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Finally! Home made vinyl records in Polaroid(!) quality. This has to be great!

id love to have a modern record cutter to play with if its not too expensive and supplies are readily available. i have a wilcox-gay recordette sr home record cutter and made this with it. But those machines are very lo fi and you have to improvise quite a bit to find materials to record onto. most unused discs that were made from it are dry and brittle now and dont work at all. plastic picnic plates and CDs seem to work best but theres lots of surface noise issues:

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Surface noise issues would maybe be a plus if you were trying to emulate an old 78 sonically.

(watches video) Ha! The improvised spindle adapter from a cd tray is ingenious.

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They seem to be proprietary, so I’m afraid that the lathe might eventually become useless if Phonocut shuts down. I still want one though…

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So, Flo and Florian? Is Flo short for Florian? So many questions…

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I figured we could just send out for that part.

I call complete BS on their “acclaimed singer Alex Lilly” so-called “digital” sample which they use for a comparison between analog and digital sound.

Firstly you knuckleheads, anything heard on your computer via YouTube or any streaming service is by its very nature DIGITALLY delivered. So that’s kind of pointless.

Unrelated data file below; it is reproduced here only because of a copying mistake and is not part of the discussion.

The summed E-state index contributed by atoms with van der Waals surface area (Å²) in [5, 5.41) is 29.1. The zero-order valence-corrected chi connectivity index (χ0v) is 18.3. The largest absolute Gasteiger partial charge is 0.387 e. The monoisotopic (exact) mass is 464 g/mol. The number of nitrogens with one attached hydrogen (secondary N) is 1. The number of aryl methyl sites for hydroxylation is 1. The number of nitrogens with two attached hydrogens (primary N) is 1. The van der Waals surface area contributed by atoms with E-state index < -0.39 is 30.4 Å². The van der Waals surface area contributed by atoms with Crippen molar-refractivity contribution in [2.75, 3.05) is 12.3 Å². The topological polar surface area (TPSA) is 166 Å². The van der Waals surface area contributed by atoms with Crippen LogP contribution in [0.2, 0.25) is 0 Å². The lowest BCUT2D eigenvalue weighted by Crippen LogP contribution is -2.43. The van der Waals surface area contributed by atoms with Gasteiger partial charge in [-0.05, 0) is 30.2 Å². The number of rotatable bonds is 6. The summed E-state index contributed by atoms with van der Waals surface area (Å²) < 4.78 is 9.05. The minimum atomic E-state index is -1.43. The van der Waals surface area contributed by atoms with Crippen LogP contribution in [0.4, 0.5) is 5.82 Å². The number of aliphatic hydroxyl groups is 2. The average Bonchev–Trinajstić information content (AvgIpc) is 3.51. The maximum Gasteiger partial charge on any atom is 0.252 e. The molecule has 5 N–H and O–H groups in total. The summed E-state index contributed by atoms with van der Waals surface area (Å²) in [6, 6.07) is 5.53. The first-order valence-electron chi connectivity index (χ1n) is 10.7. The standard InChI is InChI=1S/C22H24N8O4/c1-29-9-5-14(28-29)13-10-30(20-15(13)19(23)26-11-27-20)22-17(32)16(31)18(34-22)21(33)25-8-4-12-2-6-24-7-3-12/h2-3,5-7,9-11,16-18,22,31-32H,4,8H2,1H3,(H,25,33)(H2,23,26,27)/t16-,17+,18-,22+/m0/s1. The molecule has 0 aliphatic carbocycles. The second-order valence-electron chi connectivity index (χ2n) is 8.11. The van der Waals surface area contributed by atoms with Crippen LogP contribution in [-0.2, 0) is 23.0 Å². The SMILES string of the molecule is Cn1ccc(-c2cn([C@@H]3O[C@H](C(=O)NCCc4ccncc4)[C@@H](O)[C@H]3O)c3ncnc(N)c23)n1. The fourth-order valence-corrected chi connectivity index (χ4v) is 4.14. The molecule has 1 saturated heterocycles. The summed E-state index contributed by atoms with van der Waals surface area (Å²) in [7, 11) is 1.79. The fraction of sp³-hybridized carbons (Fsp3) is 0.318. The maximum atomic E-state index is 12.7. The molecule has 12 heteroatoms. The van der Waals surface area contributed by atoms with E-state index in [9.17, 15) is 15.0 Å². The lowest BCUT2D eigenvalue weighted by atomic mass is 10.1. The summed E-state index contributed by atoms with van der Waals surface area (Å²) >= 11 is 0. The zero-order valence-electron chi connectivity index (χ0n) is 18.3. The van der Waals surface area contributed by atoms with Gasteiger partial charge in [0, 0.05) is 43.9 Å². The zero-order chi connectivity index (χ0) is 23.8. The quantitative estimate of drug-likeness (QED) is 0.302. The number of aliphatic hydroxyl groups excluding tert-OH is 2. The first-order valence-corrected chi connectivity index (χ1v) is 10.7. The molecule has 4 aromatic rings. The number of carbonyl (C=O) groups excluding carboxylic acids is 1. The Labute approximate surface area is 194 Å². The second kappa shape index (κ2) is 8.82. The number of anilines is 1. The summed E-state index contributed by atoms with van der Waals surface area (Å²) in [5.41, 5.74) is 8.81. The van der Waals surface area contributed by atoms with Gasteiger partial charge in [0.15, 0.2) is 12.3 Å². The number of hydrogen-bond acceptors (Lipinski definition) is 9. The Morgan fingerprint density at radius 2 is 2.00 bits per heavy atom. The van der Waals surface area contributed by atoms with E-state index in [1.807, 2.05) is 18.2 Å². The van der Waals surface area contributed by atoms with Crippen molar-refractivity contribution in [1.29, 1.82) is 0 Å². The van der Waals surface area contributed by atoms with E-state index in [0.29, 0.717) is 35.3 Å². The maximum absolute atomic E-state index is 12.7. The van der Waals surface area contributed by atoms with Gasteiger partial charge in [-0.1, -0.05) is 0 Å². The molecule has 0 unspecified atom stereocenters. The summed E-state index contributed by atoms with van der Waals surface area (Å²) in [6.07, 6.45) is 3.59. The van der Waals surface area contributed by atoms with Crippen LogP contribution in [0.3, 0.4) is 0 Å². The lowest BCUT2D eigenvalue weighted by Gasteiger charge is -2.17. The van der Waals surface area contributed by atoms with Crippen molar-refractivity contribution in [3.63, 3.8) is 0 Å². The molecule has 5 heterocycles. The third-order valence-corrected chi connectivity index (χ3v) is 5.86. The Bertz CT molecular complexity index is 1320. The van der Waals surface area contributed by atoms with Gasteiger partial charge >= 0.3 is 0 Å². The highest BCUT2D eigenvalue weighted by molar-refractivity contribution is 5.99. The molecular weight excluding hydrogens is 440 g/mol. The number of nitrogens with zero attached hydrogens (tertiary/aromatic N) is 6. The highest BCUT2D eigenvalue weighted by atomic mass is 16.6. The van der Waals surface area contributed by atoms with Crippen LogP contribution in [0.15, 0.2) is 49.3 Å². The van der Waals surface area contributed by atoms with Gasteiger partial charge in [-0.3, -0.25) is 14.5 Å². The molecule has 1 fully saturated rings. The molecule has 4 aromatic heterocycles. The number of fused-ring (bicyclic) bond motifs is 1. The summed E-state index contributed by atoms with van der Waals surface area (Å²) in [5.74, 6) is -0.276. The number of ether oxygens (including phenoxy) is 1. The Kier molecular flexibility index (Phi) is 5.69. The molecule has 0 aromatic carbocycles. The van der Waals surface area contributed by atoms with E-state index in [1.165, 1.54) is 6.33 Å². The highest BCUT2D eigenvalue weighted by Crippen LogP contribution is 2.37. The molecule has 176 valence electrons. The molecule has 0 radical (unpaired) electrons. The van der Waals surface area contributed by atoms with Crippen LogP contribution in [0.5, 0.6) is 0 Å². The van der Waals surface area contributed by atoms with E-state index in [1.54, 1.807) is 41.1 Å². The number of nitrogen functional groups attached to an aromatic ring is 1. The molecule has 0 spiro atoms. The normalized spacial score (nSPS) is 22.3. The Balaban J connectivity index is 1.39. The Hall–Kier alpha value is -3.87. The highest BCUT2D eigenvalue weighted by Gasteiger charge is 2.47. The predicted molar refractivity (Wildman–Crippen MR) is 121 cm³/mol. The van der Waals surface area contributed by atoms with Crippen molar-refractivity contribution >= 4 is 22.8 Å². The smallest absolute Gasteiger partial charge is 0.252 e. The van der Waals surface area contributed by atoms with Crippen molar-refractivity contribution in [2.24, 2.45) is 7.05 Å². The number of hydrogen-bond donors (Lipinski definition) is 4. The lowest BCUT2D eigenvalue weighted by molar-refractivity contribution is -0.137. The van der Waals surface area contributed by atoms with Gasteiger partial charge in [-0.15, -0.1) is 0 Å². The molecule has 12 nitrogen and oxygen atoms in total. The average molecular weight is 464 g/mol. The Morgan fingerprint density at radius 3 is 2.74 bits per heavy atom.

Secondly, the so-called “digital” sample is utter rubbish, worse than a 64kbps mp3 file. If the digital file had been a WAV, FLAC, high bit rate Ogg Vorbis or even a 320kbps mp3 file nobody would say the fidelity was lacking.

My daily turntable is a Linn Sondek LP12 with a Denon DL-110 cartridge and I still love my cd’s, especially the ones produced by people who mastered for them specifically. My Emotiva DAC is a wonderful audio bargain. Unless you’re purposely listening for surface crackle and pop, you’d never know the difference between vinyl and digital. That said, I totally want this gadget, I’d love to press my own vinyl, just not for the reasons they’re pushing.

Lastly - the plural of vinyl is … VINYL. Get off my lawn dammit.


“connecting it to a music source like your computer or your phone’s headphone jack…”

The whole point of vinyl is to record analog sound. But if your source is your computer or your phone’s headphone jack, this will be digital to analog (the sound was either originally digital or has gone through your device’s sound card and been digitized), losing sound quality in the process. Why would you even want to do this? It will make anyone who understands vinyl laugh at you.

To do this properly you need to plug analog microphones directly into this recorder - assuming it can handle the analog signal. If it’s expecting digital input, it’s just a piece of crap.

What an ignorant article.

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Dunno, is this so vinyl DJs can transcribe their iTunes tracks to records they can spin live?

That’s really niche, but yes, possibly. Too bad the article is just a puff piece based on the company’s own PR.